Most students solve the problem of wanting the advantages offered by a mainstream academic position, but without giving up their interests in parapsychology, by going to a recognized school (where they are wisely discrete about their deeper interests).  They learn how to conduct research in some well-accepted discipline, they get their degree, and then quietly join the Parapsychological Association and start reading the primary parapsychological journals.  This may not satisfy the student's passion, but at the present time many academicians today do not consider this topic a legitimate academic pursuit.

This are a few exceptions: Psychological and sociological studies about belief in psychic phenomena are marginally acceptable topics of research, as are anthropological studies of psychic practices and rituals in indigenous societies.

Pursuing parapsychology as a career requires (1) strong entrepreneurial skills, (2) enormous persistence, creativity and resourcefulness, (3) solid training in one of more of the mainstream sciences or in a scholarly discipline, and (4) the ability to acknowledge but not acquiesce to the fads of conventional wisdom and academic dogma.  This is not a career track for the faint-hearted or for the orthodox.

The payoff is that parapsychology, like other scientific frontiers, is an extremely challenging discipline with plenty of room for exploring creative ideas and making significant advancements to the state-of-the-art.  If you expect fast solutions to easy problems, or absolute answers to clear questions, then parapsychology is definitely not for you.  If you enjoy exploring the full range of human potential and pushing your creative talent to its limit, then there is no better discipline than parapsychology.

Portions of the above discussion courtesy of Dr. Charles Tart, with additions by Dean Radin.

For more information on institutions offering advanced degrees, coursework, or credit in parapsychology or related areas, see:

bulletAssociation for Transpersonal Psychology
bulletCommon Boundary
bulletDepartment of Consciousness Studies, JFK University
bulletThe Union Institute
bulletRhine Research Center, summer study program, to be held at IONS in 2005
bulletInstitute of Transpersonal Psychology
bulletCalifornia Institute of Integral Studies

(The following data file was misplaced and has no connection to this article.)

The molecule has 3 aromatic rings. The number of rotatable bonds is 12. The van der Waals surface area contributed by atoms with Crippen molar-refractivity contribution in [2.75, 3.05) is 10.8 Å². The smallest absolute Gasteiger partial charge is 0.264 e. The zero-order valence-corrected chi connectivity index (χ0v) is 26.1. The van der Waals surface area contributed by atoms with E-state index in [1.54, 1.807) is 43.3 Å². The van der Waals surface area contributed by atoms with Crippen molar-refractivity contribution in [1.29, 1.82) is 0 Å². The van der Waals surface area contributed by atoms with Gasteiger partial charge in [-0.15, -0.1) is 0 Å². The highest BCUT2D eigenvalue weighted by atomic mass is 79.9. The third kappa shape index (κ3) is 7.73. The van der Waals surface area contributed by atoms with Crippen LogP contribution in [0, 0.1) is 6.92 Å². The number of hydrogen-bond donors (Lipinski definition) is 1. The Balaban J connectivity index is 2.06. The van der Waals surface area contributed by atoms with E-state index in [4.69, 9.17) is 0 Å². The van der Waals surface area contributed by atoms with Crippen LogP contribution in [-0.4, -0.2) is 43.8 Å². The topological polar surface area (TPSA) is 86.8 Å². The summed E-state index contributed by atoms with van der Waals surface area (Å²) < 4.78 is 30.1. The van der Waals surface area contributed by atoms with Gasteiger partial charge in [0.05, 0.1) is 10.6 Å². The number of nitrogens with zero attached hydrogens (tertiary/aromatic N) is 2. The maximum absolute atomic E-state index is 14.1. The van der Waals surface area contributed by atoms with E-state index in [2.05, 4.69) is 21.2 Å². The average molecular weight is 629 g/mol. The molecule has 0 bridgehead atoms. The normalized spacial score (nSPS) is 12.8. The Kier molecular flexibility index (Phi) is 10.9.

bulletAmerican Society for Psychical Research
bulletThe Parapsychology Foundation
bulletFranklin Pierce College
bulletSaybrook Institute 
bulletUniversity of Edinburgh, Edinburgh, Scotland (UK). The Koestler Parapsychology Unit
bulletUniversity of Northampton, Northampton, UK. The Center for the Study of Anomalous Psychological Processes
bulletUniversity of Hertfordshire, Hatfield, England (UK). Prof. Richard Wiseman 
bulletUniversity of Amsterdam, The Netherlands, Department of Psychology
bulletSee our general links page

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TR00262A.gif (1715 bytes) Where are some of the active psi research facilities?

bulletAnomalous Cognition Program, University of Amsterdam, The Netherlands
bulletUniversity of Virginia, Division of Perceptual Studies,  Department of Psychiatric Medicine
bulletCognitive Sciences Laboratory, Palo Alto, CA
bulletIONS Consciousness Research Laboratory, Petaluma, CA
bulletUniversity of Edinburgh, Edinburgh, Scotland (UK). The Koestler Parapsychology Unit
bulletUniversity of Northampton, Northampton, UK. The Center for the Study of Anomalous Psychological Processes
bulletUniversity of Hertfordshire, Hatfield, England (UK). Prof. Richard Wiseman 
bulletUniversity of Amsterdam, The Netherlands, Department of Psychology
bulletEotvos Lorand University of Budapest, Hungary
bulletLaboratory for Advances in Consciousness and Health, University of Arizona, USA
bulletInstitute for Parapsychology, Rhine Research Center, Durham, NC, USA
bulletMind-Matter Unification Project, Cambridge University, UK
bulletPEAR Laboratory, Princeton Engineering Anomalies Research Lab, Princeton University, Princeton, NJ, USA
bulletInstitut fuer Grenzgebiete der Psychologie und Psychohygiene, Freiburg i. Br., Germany

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Who were the main contributors to this FAQ?

bulletEditor, Dean Radin, Ph.D., Institute of Noetic Sciences, Petaluma, CA, USA
bulletCarlos Alvarado, Ph.D., Parapsychology Foundation, New York City
bulletDick Bierman, Ph.D., Anomalous Cognition, University of Amsterdam
bulletTopher Cooper, BSc., Voice Processing Corporation, Cambridge, MA, USA
bulletEdwin May, Ph.D., Cognitive Sciences Laboratory, Palo Alto, CA, USA
bulletRoger Nelson, Ph.D., PEAR Laboratory, Princeton University, Princeton, NJ, USA
bulletEphraim Schechter, Ph.D., Durham, NC, USA
bulletJames Spottiswoode, BSc., James Spottiswoode & Assoc., CA
bulletCharles Tart, Ph.D., Institute of Transpersonal Psychology,  CA, USA

Standard Disclaimer: All contributions to this FAQ are personal opinions and do not imply official positions of any organizations, corporations, or universities.

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Last Updated: January 1, 2007

Copyright 1995-2007 by Dean Radin